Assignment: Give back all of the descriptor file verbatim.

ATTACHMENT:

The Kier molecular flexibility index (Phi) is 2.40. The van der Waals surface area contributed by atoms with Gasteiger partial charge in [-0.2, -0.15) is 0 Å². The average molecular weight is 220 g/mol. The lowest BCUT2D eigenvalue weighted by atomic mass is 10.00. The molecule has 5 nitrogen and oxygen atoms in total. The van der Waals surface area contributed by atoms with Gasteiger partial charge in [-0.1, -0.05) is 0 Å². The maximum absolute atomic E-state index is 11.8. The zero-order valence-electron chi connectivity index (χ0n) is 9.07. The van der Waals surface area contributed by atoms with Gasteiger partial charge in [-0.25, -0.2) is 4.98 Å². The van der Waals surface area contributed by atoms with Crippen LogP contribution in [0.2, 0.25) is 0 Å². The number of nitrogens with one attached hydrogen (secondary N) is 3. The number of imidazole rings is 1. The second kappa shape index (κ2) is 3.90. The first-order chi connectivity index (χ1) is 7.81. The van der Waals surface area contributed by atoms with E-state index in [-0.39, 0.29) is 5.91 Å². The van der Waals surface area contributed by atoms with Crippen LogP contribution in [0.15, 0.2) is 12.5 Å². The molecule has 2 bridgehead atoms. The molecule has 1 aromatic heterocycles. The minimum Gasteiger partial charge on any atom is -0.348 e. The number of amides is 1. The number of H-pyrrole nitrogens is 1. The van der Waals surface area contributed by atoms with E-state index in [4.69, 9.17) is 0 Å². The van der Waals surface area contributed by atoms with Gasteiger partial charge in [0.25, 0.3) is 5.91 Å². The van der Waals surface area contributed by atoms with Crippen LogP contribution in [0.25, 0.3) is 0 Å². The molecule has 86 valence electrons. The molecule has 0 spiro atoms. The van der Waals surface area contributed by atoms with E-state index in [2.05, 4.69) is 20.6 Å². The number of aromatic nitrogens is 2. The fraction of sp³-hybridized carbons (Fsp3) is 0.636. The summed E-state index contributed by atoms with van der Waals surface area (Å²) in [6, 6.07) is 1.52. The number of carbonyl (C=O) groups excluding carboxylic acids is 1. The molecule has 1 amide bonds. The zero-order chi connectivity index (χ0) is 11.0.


The Kier molecular flexibility index (Phi) is 2.40. The van der Waals surface area contributed by atoms with Gasteiger partial charge in [-0.2, -0.15) is 0 Å². The average molecular weight is 220 g/mol. The lowest BCUT2D eigenvalue weighted by atomic mass is 10.00. The molecule has 5 nitrogen and oxygen atoms in total. The van der Waals surface area contributed by atoms with Gasteiger partial charge in [-0.1, -0.05) is 0 Å². The maximum absolute atomic E-state index is 11.8. The zero-order valence-electron chi connectivity index (χ0n) is 9.07. The van der Waals surface area contributed by atoms with Gasteiger partial charge in [-0.25, -0.2) is 4.98 Å². The van der Waals surface area contributed by atoms with Crippen LogP contribution in [0.2, 0.25) is 0 Å². The number of nitrogens with one attached hydrogen (secondary N) is 3. The number of imidazole rings is 1. The second kappa shape index (κ2) is 3.90. The first-order chi connectivity index (χ1) is 7.81. The van der Waals surface area contributed by atoms with E-state index in [-0.39, 0.29) is 5.91 Å². The van der Waals surface area contributed by atoms with Crippen LogP contribution in [0.15, 0.2) is 12.5 Å². The molecule has 2 bridgehead atoms. The molecule has 1 aromatic heterocycles. The minimum Gasteiger partial charge on any atom is -0.348 e. The number of amides is 1. The number of H-pyrrole nitrogens is 1. The van der Waals surface area contributed by atoms with E-state index in [4.69, 9.17) is 0 Å². The van der Waals surface area contributed by atoms with Gasteiger partial charge in [0.25, 0.3) is 5.91 Å². The van der Waals surface area contributed by atoms with Crippen LogP contribution in [0.25, 0.3) is 0 Å². The molecule has 86 valence electrons. The molecule has 0 spiro atoms. The van der Waals surface area contributed by atoms with E-state index in [2.05, 4.69) is 20.6 Å². The number of aromatic nitrogens is 2. The fraction of sp³-hybridized carbons (Fsp3) is 0.636. The summed E-state index contributed by atoms with van der Waals surface area (Å²) in [6, 6.07) is 1.52. The number of carbonyl (C=O) groups excluding carboxylic acids is 1. The molecule has 1 amide bonds. The zero-order chi connectivity index (χ0) is 11.0.